Dr. Subramanium Swamy thinks that our Finance Minister, P Chidambaram should resign on grounds of corruption.
The crime: Ms Chidambaram has been legally representing the IT department, which falls under the purvey of the Finance Ministry, for the “modest” (in the words of Ms Chidambaram) fee of Rs 2 lacs a pop.
As to her record: 1 case fought, 1 defeat. After that her legal counsel has not been sought possibly because the Opposition had already caught onto the nepotism angle or possibly because, after shelling out 2.5 crores as compensation, the IT department, in the tradition of the Indian cricket team, was “resting” her. However she is still on retainer—that is she is still getting cheques in the mail.
The government’s version reads thus:
‘The Board would like to clarify that in January 2004, Smt Pushya Sitaraman, senior standing counsel for the Income Tax Department, Chennai briefed Shri P Chidambaram (then practicing as a senior advocate) in a case involving large revenue (clubbed with a batch of cases raising the same issue). The case was not taken up for hearing until May 2004, when Shri Chidambaram became finance minister,’ the press release said.
‘In July, 2004, due to the non-availability of Shri Chidambaram, Smt Pushya Sitaraman persuaded Smt Nalini Chidambaram, senior advocate, to take up the case, in view of her long experience and familiarity with the subject. A proposal to this effect, received from CCIT-I, Chennai was approved by the CBDT as per the prescribed procedure,’ the press release added.
In simplespeak, that means P Chidambaram used to be the legal counsel for the IT department and when he became the FM and hence “unavailable”, the government finding no other person went to Ms Chidambaram and “persuaded” her to take up the case just like Rabri Devi was persuaded by the people of Bihar to become the Chief Minister once the “Messiah of the Masses” got himself into some trouble with the law.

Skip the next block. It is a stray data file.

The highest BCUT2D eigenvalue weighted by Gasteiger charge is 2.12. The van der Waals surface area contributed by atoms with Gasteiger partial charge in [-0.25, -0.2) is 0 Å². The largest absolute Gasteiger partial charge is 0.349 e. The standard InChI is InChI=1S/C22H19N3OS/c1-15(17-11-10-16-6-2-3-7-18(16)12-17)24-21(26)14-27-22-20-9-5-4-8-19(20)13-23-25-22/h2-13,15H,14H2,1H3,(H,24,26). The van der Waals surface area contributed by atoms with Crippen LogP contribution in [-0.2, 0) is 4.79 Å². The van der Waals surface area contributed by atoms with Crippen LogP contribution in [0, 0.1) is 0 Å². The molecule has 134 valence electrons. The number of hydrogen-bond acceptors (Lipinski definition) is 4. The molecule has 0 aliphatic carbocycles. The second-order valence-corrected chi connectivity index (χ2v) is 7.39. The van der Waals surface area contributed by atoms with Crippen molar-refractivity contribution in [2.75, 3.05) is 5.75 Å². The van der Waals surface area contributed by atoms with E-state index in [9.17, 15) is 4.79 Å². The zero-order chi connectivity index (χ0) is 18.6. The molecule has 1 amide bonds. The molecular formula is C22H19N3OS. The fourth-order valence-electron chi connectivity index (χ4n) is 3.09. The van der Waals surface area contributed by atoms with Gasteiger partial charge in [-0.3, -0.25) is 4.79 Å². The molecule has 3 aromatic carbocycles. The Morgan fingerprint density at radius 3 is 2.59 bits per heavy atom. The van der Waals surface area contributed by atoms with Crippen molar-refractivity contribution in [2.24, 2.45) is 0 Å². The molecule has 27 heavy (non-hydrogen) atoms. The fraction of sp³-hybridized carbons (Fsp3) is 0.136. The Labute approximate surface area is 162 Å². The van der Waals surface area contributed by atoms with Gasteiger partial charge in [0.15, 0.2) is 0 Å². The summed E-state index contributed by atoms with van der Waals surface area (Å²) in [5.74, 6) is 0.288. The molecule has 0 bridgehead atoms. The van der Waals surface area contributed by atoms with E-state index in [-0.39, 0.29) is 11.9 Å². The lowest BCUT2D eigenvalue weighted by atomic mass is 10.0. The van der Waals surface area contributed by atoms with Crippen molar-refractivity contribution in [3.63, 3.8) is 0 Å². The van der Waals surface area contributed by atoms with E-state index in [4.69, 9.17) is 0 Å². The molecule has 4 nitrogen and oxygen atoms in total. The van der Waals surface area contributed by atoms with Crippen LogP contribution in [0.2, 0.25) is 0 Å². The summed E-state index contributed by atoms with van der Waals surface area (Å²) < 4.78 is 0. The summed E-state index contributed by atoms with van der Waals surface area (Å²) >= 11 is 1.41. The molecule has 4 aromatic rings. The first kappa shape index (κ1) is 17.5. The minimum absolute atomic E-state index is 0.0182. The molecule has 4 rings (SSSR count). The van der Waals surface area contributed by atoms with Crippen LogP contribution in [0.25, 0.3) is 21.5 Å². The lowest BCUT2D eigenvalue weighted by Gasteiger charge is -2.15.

Now how can she refuse —-really it would have been a most heartless thing to do.
P. Chidambaram has gone on record saying that he had no idea that his wife was representing the IT department because he was never shown the files. Which reminds me of a line in “Yes Minister” when the Minister asks Humphrey, the great bureaucrat, why he is never shown all the files and Humphrey replies: ” There are some things, Minister, that you are better off not knowing.”
Then of course there is the third angle. Assuming that P. Chidambaram was never shown the files—should he, as a husband, know what his wife does for a living and whom she represents? A point of view expressed thusly.
The MP said, ‘He (Chidambaram) doesn’t seem to know what is happening in his ministry. Now he doesn’t seem to know what is happening in his house. What kind of a person is he? Does he know what is going on in the country?’
I think what happened was that Nalini Chidambaram did tell her husband. But the way she said it would have been like: ” How many times have I told you to clean the living room? The ceiling fan has been making a creaking noise and I have been telling you for months now, bring it down and grease the joints. My sister’s daughter is getting married and we need to go shopping, buy some gifts. I also need a new sari. By the way I am representing the IT department.And oh did you do go to the…”
No wonder….P Chidambaram was by then in the “entering this ear and going out the other” mode husbands frequently get into for their survival—-of course he did not know !
Swamy, of course, thinks that the husband and wife are in it together. He reminds us of the Fairgrowth scheme where again, Fairgrowth was a company under CBI investigation, P Chidambaram had some inside knowledge, and his wife supposedly made a killing on the stock.
Here’s the deal. Let’s assume the highly unlikely scenario that the Chidambarams are a corrupt couple—-again let me stress it is so very unlikely that two people engaged in two of the world’s most honorable professions—politician and lawyer would stoop to such a level. Making that assumption, I as an Indian citizen, still feel proud of their alleged corruption.
Nepotism has always existed—-but it is usually an unqualified relative getting a position on the basis of daddy/mummy’s pull—examples: the entire Gandhi family, the Yadavs, the Chautalas…….however here Nalini Chidambaram is qualified in her own right to act as a legal counsel (just like many others are)……the fact that she gets the job is perhaps because of who she is related to. And note Chidambaram’s reaction and contrast it to what Devi Lal said, circa early 90s, when a reporter pointed out why Om Prakash Chautala was the Chief-Minister-in-waiting:
“To kya? Usko nahi banoonga to kya Bhajan Lal ka chora ko banoonga ?”
(So what? If I don’t make him (the CM) do you think I should make Bhajan Lal’s son the CM ?)
I mean looking at in another way– India is shining. Politicians too are now hopefully evolving from the days of cash-filled suitcases (Narasimha Rao) , smuggling in watches (Om Prakash Chautala), weighing against gold (Jayalalitha, Maywati) to more refined forms of corruption—insider trading, conflict of interest etc.
And that, my friend, is progress.